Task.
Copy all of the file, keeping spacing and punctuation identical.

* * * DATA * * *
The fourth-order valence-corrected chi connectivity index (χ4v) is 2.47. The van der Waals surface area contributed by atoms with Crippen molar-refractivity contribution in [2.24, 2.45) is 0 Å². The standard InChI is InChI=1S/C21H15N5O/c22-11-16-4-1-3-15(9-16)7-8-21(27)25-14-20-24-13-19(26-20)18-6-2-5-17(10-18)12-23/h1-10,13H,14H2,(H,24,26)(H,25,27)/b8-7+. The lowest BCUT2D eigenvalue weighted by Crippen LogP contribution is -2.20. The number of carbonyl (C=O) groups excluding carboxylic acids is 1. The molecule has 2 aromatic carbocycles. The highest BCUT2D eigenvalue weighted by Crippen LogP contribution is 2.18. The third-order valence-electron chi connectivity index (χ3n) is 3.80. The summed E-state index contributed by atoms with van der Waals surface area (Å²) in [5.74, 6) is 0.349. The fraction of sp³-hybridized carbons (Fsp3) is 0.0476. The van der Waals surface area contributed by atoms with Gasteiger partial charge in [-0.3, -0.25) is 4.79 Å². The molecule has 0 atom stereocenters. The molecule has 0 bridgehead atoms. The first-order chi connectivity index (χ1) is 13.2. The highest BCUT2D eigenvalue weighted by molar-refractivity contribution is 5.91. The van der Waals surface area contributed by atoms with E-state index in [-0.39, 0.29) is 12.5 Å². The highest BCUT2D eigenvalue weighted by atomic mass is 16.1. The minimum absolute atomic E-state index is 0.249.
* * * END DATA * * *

The fourth-order valence-corrected chi connectivity index (χ4v) is 2.47. The van der Waals surface area contributed by atoms with Crippen molar-refractivity contribution in [2.24, 2.45) is 0 Å². The standard InChI is InChI=1S/C21H15N5O/c22-11-16-4-1-3-15(9-16)7-8-21(27)25-14-20-24-13-19(26-20)18-6-2-5-17(10-18)12-23/h1-10,13H,14H2,(H,24,26)(H,25,27)/b8-7+. The lowest BCUT2D eigenvalue weighted by Crippen LogP contribution is -2.20. The number of carbonyl (C=O) groups excluding carboxylic acids is 1. The molecule has 2 aromatic carbocycles. The highest BCUT2D eigenvalue weighted by Crippen LogP contribution is 2.18. The third-order valence-electron chi connectivity index (χ3n) is 3.80. The summed E-state index contributed by atoms with van der Waals surface area (Å²) in [5.74, 6) is 0.349. The fraction of sp³-hybridized carbons (Fsp3) is 0.0476. The van der Waals surface area contributed by atoms with Gasteiger partial charge in [-0.3, -0.25) is 4.79 Å². The molecule has 0 atom stereocenters. The molecule has 0 bridgehead atoms. The first-order chi connectivity index (χ1) is 13.2. The highest BCUT2D eigenvalue weighted by molar-refractivity contribution is 5.91. The van der Waals surface area contributed by atoms with E-state index in [-0.39, 0.29) is 12.5 Å². The highest BCUT2D eigenvalue weighted by atomic mass is 16.1. The minimum absolute atomic E-state index is 0.249.